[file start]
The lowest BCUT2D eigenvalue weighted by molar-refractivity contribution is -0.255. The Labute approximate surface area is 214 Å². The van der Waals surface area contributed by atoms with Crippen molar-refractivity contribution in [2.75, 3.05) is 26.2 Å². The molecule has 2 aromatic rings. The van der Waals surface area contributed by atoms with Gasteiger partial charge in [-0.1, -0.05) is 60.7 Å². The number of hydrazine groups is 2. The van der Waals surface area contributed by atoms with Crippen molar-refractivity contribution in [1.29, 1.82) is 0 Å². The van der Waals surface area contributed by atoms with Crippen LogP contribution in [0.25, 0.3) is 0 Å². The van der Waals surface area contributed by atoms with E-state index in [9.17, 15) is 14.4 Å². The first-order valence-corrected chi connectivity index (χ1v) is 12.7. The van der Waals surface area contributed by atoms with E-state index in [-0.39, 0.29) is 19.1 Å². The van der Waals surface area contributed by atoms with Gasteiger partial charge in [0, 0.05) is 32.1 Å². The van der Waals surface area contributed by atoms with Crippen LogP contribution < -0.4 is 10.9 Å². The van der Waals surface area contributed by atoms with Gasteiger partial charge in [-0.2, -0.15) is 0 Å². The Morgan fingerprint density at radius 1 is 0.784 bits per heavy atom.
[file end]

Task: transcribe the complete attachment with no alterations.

The lowest BCUT2D eigenvalue weighted by molar-refractivity contribution is -0.255. The Labute approximate surface area is 214 Å². The van der Waals surface area contributed by atoms with Crippen molar-refractivity contribution in [2.75, 3.05) is 26.2 Å². The molecule has 2 aromatic rings. The van der Waals surface area contributed by atoms with Gasteiger partial charge in [-0.1, -0.05) is 60.7 Å². The number of hydrazine groups is 2. The van der Waals surface area contributed by atoms with Crippen molar-refractivity contribution in [1.29, 1.82) is 0 Å². The van der Waals surface area contributed by atoms with Crippen LogP contribution in [0.25, 0.3) is 0 Å². The van der Waals surface area contributed by atoms with E-state index in [9.17, 15) is 14.4 Å². The first-order valence-corrected chi connectivity index (χ1v) is 12.7. The van der Waals surface area contributed by atoms with E-state index in [-0.39, 0.29) is 19.1 Å². The van der Waals surface area contributed by atoms with Gasteiger partial charge in [0, 0.05) is 32.1 Å². The van der Waals surface area contributed by atoms with Crippen LogP contribution < -0.4 is 10.9 Å². The van der Waals surface area contributed by atoms with Gasteiger partial charge in [-0.2, -0.15) is 0 Å². The Morgan fingerprint density at radius 1 is 0.784 bits per heavy atom.